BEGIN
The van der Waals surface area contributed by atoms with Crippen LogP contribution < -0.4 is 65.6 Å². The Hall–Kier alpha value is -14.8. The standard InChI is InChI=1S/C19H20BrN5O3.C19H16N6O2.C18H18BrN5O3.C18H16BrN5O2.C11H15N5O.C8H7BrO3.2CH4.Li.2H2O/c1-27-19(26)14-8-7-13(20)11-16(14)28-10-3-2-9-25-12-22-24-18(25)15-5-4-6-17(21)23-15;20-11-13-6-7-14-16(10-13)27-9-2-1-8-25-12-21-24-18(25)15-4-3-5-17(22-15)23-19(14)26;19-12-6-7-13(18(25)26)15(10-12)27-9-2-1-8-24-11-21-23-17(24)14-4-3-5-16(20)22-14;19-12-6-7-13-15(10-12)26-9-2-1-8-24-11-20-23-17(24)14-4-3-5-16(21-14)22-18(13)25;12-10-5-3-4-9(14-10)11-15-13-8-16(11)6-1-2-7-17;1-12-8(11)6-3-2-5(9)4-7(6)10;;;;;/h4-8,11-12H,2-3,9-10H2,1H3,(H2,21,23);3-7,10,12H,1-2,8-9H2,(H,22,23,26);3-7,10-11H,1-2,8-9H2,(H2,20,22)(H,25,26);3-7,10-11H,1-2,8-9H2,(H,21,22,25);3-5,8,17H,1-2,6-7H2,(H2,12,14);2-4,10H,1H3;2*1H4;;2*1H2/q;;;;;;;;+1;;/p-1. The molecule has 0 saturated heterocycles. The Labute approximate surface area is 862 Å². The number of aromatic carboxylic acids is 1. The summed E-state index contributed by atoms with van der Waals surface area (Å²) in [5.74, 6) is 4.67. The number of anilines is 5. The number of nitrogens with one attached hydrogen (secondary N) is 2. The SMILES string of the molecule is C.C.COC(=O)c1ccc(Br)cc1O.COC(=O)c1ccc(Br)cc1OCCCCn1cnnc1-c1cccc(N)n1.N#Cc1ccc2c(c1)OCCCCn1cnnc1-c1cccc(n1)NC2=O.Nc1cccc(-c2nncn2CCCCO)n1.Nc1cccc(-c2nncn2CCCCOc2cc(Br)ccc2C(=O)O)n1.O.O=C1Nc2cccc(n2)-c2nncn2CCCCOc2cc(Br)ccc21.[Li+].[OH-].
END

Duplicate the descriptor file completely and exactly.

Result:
The van der Waals surface area contributed by atoms with Crippen LogP contribution < -0.4 is 65.6 Å². The Hall–Kier alpha value is -14.8. The standard InChI is InChI=1S/C19H20BrN5O3.C19H16N6O2.C18H18BrN5O3.C18H16BrN5O2.C11H15N5O.C8H7BrO3.2CH4.Li.2H2O/c1-27-19(26)14-8-7-13(20)11-16(14)28-10-3-2-9-25-12-22-24-18(25)15-5-4-6-17(21)23-15;20-11-13-6-7-14-16(10-13)27-9-2-1-8-25-12-21-24-18(25)15-4-3-5-17(22-15)23-19(14)26;19-12-6-7-13(18(25)26)15(10-12)27-9-2-1-8-24-11-21-23-17(24)14-4-3-5-16(20)22-14;19-12-6-7-13-15(10-12)26-9-2-1-8-24-11-20-23-17(24)14-4-3-5-16(21-14)22-18(13)25;12-10-5-3-4-9(14-10)11-15-13-8-16(11)6-1-2-7-17;1-12-8(11)6-3-2-5(9)4-7(6)10;;;;;/h4-8,11-12H,2-3,9-10H2,1H3,(H2,21,23);3-7,10,12H,1-2,8-9H2,(H,22,23,26);3-7,10-11H,1-2,8-9H2,(H2,20,22)(H,25,26);3-7,10-11H,1-2,8-9H2,(H,21,22,25);3-5,8,17H,1-2,6-7H2,(H2,12,14);2-4,10H,1H3;2*1H4;;2*1H2/q;;;;;;;;+1;;/p-1. The molecule has 0 saturated heterocycles. The Labute approximate surface area is 862 Å². The number of aromatic carboxylic acids is 1. The summed E-state index contributed by atoms with van der Waals surface area (Å²) in [5.74, 6) is 4.67. The number of anilines is 5. The number of nitrogens with one attached hydrogen (secondary N) is 2. The SMILES string of the molecule is C.C.COC(=O)c1ccc(Br)cc1O.COC(=O)c1ccc(Br)cc1OCCCCn1cnnc1-c1cccc(N)n1.N#Cc1ccc2c(c1)OCCCCn1cnnc1-c1cccc(n1)NC2=O.Nc1cccc(-c2nncn2CCCCO)n1.Nc1cccc(-c2nncn2CCCCOc2cc(Br)ccc2C(=O)O)n1.O.O=C1Nc2cccc(n2)-c2nncn2CCCCOc2cc(Br)ccc21.[Li+].[OH-].